Parotid Surgery

Salivary Gland Problems

Your salivary glands make as much as a quart of saliva each day. Saliva is important to lubricate your mouth, help with swallowing, protect your teeth against bacteria, and aid in the digestion of food. The three major pairs of salivary glands are:

  • parotid glands on the insides of the cheeks
  • submandibular glands at the floor of the mouth
  • sublingual glands under the tongue

There are also several hundred minor salivary glands throughout the mouth and throat. Saliva drains into the mouth through small tubes called ducts. When there is a problem with the salivary glands or ducts, you may have symptoms such as salivary gland swelling, dry mouth, pain, fever, and foul-tasting drainage into the mouth.

Salivary stones, or sialoliths. The most common cause of swollen salivary glands, salivary stones are buildups of crystallized saliva deposits. Sometimes salivary stones can block the flow of saliva. When saliva can’t exit through the ducts, it backs up into the gland, causing pain and swelling. Pain is usually off and on, is felt in one gland, and gets progressively worse. Unless the blockage is cleared, the gland is likely to become infected.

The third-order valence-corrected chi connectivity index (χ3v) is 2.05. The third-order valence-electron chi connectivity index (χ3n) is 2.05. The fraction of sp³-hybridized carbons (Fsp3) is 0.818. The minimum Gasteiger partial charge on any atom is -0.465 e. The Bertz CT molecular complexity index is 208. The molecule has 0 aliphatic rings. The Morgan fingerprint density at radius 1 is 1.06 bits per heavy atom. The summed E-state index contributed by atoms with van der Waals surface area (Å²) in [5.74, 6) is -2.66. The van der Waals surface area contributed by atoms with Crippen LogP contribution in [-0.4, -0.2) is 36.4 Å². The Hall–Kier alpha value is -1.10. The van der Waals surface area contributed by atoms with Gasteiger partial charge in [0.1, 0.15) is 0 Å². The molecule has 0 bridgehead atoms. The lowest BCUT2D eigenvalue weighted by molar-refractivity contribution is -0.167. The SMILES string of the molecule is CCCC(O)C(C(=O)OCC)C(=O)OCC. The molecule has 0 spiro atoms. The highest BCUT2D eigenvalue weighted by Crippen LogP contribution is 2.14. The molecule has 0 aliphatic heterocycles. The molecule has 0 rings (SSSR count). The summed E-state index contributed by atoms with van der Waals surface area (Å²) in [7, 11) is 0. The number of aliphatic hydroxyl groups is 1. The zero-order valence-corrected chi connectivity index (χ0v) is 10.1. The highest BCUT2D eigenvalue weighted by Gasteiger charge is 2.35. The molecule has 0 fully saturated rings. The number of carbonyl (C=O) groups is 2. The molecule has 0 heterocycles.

Salivary gland infection, or sialadenitis. Bacterial infection of the salivary gland, most commonly the parotid gland, may result when the duct into the mouth is blocked. Sialadenitis creates a painful lump in the gland, and foul-tasting pus drains into the mouth.

Sialadenitis is more common in older adults with salivary stones, but it can also happen in babies during the first few weeks after birth. If not treated, salivary gland infections can cause severe pain, high fevers, and abscess (pus collection).

Tumors. Several different types of tumors can affect the salivary glands. They can be cancerous (malignant) or noncancerous (benign). The two most common tumors are pleomorphic adenomas and Warthin’s tumor.

Pleomorphic adenomas most commonly affect the parotid glands, but can also affect the submandibular gland and minor salivary glands. The tumor is usually painless and grows slowly. Pleomorphic adenomas are benign (noncancerous) and are more common in women than men.

Warthin’s tumor is also benign and affects the parotid gland. Warthin’s tumor can grow on both sides of the face and affects more men than women.

While most salivary gland tumors are benign, some can be cancerous. Malignant tumors include mucoepidermoid carcinoma, adenocystic carcinoma, adenocarcinoma, low-grade polymorphous adenocarcinoma, and malignant mixed tumor.


Dr. Tamez of Tejas Ear, Nose and Throat is a very experienced Head and Neck Surgeon. His objective is to make the most cosmetically inconspicuous scar while maintaining the highest level of pathologically confirm tumor and cancer removal . He performs minimally invasive (mini)/ facelift Parotidectomy incisions because that is what he would want for his loved ones . His meticulousness also allows him to preserve the fine twig of nerves which innervate the ear( branched of the greater auricular nerve) to preserve sensation to the ear in the vast majority of his parotid surgeries. It is all about the detail for Dr Tamez. Make an appointment to discuss your case with Dr. Tamez.